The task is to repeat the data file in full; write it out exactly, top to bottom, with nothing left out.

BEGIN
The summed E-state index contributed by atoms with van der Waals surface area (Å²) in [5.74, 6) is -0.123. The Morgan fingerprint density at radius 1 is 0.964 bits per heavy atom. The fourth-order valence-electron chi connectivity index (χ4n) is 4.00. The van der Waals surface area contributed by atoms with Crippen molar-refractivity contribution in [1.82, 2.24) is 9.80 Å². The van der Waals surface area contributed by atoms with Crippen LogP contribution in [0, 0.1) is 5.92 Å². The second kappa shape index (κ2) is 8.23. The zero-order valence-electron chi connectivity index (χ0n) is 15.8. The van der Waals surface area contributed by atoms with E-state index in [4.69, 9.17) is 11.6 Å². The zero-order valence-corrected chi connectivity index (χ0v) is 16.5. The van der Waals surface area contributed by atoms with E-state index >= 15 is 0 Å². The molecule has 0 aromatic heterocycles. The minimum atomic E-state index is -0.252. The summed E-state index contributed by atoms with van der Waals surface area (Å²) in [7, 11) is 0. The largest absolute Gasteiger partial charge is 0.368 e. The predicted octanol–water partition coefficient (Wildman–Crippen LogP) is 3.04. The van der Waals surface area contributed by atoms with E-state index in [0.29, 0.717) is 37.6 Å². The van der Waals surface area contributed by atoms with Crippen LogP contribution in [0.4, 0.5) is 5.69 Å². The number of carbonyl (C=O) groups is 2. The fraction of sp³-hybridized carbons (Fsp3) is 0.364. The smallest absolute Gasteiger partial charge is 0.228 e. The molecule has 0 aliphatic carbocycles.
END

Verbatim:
The summed E-state index contributed by atoms with van der Waals surface area (Å²) in [5.74, 6) is -0.123. The Morgan fingerprint density at radius 1 is 0.964 bits per heavy atom. The fourth-order valence-electron chi connectivity index (χ4n) is 4.00. The van der Waals surface area contributed by atoms with Crippen molar-refractivity contribution in [1.82, 2.24) is 9.80 Å². The van der Waals surface area contributed by atoms with Crippen LogP contribution in [0, 0.1) is 5.92 Å². The second kappa shape index (κ2) is 8.23. The zero-order valence-electron chi connectivity index (χ0n) is 15.8. The van der Waals surface area contributed by atoms with E-state index in [4.69, 9.17) is 11.6 Å². The zero-order valence-corrected chi connectivity index (χ0v) is 16.5. The van der Waals surface area contributed by atoms with E-state index >= 15 is 0 Å². The molecule has 0 aromatic heterocycles. The minimum atomic E-state index is -0.252. The summed E-state index contributed by atoms with van der Waals surface area (Å²) in [7, 11) is 0. The largest absolute Gasteiger partial charge is 0.368 e. The predicted octanol–water partition coefficient (Wildman–Crippen LogP) is 3.04. The van der Waals surface area contributed by atoms with E-state index in [0.29, 0.717) is 37.6 Å². The van der Waals surface area contributed by atoms with Crippen LogP contribution in [0.4, 0.5) is 5.69 Å². The number of carbonyl (C=O) groups is 2. The fraction of sp³-hybridized carbons (Fsp3) is 0.364. The smallest absolute Gasteiger partial charge is 0.228 e. The molecule has 0 aliphatic carbocycles.